Buying “Stuff”: Necessity or Luxury?

I think we all can agree that our American society is more consumer-oriented now than ever before in history. Whether you call it “keeping up with the Joneses” or “retail therapy,” the things that used to be luxuries are starting to be perceived as necessities. Cable TV used to be something wealthy people had when I was growing up. Now, if you don’t have cable, you must live in a cave! One of the biggest problems with this attitude is that many people are sacrificing their financial self-care for buying “stuff.”

I was reading last week’s People Magazine and came upon a blurb about purses. Apparently a designer named Jil Sander took some plain brown paper bags, stamped them with her name, and put them on boutique shelves with a price tag of $290.00. Guess what? She can’t keep them on the shelves because they are selling so well! These are brown paper bags, people! They are the kind we pack “sack lunches” or carry our groceries in! Consumerism has obviously gotten out of hand.

Jil Sander’s $290 paper bag “Vasari” purse

It is difficult to find someone who is debt-free these days. Some debts are just necessary, such as a mortgage, school loans and even car loans. But if you’re paying off a $290 brown paper bag purse, you are neglecting your financial self-care! There are so many financial advice gurus out there that I’m not going to attempt to explain any remedies for debt. I am, however, going to encourage you to really think about each purchase you make on your credit card(s). Stop and look closely at the item, then ask yourself, “Do I really need this?” This simple process can help keep those credit card balances down to a reasonable amount.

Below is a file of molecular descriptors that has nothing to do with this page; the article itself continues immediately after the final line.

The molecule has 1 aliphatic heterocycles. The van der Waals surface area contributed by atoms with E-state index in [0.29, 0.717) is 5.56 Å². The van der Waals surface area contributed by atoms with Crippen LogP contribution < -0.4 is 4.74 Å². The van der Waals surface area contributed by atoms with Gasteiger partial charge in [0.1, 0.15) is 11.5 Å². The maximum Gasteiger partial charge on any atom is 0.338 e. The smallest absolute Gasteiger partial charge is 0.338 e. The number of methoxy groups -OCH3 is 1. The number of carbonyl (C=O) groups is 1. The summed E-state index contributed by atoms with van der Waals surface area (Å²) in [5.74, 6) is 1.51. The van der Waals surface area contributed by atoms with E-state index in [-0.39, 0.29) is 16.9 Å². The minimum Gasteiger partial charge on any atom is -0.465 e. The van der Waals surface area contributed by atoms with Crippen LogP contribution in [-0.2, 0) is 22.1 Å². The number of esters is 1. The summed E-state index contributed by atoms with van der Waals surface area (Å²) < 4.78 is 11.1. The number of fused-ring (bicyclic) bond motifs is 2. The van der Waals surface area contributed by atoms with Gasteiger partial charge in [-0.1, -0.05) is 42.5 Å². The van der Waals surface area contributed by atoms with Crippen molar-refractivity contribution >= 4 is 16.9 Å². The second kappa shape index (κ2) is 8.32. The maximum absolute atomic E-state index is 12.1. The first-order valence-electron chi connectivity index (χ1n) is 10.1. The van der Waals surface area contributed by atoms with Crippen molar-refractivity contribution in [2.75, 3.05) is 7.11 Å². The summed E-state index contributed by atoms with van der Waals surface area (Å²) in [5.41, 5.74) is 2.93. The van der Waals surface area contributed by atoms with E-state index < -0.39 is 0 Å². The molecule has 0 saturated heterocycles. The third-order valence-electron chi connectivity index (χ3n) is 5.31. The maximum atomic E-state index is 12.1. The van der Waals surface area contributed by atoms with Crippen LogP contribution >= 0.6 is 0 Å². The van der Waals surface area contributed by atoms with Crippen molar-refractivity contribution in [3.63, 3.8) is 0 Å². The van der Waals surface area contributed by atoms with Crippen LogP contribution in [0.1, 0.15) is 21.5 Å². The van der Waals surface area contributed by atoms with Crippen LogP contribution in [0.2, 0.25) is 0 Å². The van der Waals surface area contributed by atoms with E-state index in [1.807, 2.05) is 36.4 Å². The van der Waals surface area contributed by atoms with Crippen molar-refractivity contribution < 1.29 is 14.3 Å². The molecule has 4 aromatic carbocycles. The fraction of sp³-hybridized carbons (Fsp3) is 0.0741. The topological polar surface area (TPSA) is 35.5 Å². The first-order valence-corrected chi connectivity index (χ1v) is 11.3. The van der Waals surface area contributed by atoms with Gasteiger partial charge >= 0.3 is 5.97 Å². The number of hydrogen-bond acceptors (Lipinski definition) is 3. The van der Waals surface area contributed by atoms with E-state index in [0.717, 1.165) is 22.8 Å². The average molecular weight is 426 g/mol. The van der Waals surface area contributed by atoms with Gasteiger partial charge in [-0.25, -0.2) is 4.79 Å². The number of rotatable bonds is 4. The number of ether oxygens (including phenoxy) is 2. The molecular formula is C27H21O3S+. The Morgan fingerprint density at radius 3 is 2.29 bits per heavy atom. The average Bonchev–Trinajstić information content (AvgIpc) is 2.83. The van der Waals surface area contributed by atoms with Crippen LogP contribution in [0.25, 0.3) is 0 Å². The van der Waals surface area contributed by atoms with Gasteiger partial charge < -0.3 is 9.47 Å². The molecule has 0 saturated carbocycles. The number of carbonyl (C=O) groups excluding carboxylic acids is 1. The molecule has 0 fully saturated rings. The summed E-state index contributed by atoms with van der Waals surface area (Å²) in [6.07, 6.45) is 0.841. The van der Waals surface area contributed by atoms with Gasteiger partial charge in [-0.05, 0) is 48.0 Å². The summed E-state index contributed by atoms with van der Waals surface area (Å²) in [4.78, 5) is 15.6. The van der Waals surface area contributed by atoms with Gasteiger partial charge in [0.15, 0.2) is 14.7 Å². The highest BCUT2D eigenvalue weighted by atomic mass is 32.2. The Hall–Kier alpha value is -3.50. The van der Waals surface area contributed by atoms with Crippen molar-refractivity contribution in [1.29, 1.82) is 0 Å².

When we talk about self-care, many people get mental pictures of women getting manicures and massages (which is great if you can afford it). But there’s so much more to self-care than that. You can apply it to every area of your life, including your financial responsibilities. So, stop trying to keep up with the Joneses (or Kardashians) and live within the parameters of your/your family’s individual situation. No one is in your exact situation, but modeling fiscal responsibility sure can make them want to keep up with YOU!